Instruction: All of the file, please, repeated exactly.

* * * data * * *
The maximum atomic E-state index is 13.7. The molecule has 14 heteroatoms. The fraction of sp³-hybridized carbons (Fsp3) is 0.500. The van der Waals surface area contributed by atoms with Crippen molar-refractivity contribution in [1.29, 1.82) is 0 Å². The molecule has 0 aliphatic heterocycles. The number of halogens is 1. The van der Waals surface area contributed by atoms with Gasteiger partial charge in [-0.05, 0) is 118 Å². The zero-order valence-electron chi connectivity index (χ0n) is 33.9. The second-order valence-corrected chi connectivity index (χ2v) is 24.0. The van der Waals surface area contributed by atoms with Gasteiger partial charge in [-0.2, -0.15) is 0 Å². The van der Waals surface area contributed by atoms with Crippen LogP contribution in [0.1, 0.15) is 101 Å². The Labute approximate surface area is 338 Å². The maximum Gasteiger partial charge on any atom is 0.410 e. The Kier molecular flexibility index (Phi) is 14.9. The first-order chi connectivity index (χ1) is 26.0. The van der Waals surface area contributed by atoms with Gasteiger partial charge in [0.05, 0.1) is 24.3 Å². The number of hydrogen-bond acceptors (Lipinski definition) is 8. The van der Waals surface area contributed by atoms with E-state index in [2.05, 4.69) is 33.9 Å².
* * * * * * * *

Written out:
The maximum atomic E-state index is 13.7. The molecule has 14 heteroatoms. The fraction of sp³-hybridized carbons (Fsp3) is 0.500. The van der Waals surface area contributed by atoms with Crippen molar-refractivity contribution in [1.29, 1.82) is 0 Å². The molecule has 0 aliphatic heterocycles. The number of halogens is 1. The van der Waals surface area contributed by atoms with Gasteiger partial charge in [-0.05, 0) is 118 Å². The zero-order valence-electron chi connectivity index (χ0n) is 33.9. The second-order valence-corrected chi connectivity index (χ2v) is 24.0. The van der Waals surface area contributed by atoms with Gasteiger partial charge in [-0.2, -0.15) is 0 Å². The van der Waals surface area contributed by atoms with Crippen LogP contribution in [0.1, 0.15) is 101 Å². The Labute approximate surface area is 338 Å². The maximum Gasteiger partial charge on any atom is 0.410 e. The Kier molecular flexibility index (Phi) is 14.9. The first-order chi connectivity index (χ1) is 26.0. The van der Waals surface area contributed by atoms with Gasteiger partial charge in [0.05, 0.1) is 24.3 Å². The number of hydrogen-bond acceptors (Lipinski definition) is 8. The van der Waals surface area contributed by atoms with E-state index in [2.05, 4.69) is 33.9 Å².